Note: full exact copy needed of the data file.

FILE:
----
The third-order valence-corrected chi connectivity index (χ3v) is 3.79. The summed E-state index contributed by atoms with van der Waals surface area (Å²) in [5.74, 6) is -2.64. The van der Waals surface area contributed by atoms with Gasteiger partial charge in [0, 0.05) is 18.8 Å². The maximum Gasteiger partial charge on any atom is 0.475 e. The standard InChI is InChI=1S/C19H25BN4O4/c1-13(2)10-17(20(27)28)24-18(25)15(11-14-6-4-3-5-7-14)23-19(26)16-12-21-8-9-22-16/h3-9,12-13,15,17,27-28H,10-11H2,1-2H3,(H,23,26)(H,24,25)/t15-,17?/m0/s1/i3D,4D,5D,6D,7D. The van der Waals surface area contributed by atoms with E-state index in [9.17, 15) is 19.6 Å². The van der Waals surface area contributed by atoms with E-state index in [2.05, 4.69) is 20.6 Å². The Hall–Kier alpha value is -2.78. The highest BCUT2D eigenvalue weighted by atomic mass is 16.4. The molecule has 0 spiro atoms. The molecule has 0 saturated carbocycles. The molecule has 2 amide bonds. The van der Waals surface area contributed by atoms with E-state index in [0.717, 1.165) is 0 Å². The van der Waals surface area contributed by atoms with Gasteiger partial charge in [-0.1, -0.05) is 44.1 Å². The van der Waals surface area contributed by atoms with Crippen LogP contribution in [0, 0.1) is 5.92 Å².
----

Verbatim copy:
The third-order valence-corrected chi connectivity index (χ3v) is 3.79. The summed E-state index contributed by atoms with van der Waals surface area (Å²) in [5.74, 6) is -2.64. The van der Waals surface area contributed by atoms with Gasteiger partial charge in [0, 0.05) is 18.8 Å². The maximum Gasteiger partial charge on any atom is 0.475 e. The standard InChI is InChI=1S/C19H25BN4O4/c1-13(2)10-17(20(27)28)24-18(25)15(11-14-6-4-3-5-7-14)23-19(26)16-12-21-8-9-22-16/h3-9,12-13,15,17,27-28H,10-11H2,1-2H3,(H,23,26)(H,24,25)/t15-,17?/m0/s1/i3D,4D,5D,6D,7D. The van der Waals surface area contributed by atoms with E-state index in [9.17, 15) is 19.6 Å². The van der Waals surface area contributed by atoms with E-state index in [2.05, 4.69) is 20.6 Å². The Hall–Kier alpha value is -2.78. The highest BCUT2D eigenvalue weighted by atomic mass is 16.4. The molecule has 0 spiro atoms. The molecule has 0 saturated carbocycles. The molecule has 2 amide bonds. The van der Waals surface area contributed by atoms with E-state index in [0.717, 1.165) is 0 Å². The van der Waals surface area contributed by atoms with Gasteiger partial charge in [-0.1, -0.05) is 44.1 Å². The van der Waals surface area contributed by atoms with Crippen LogP contribution in [0, 0.1) is 5.92 Å².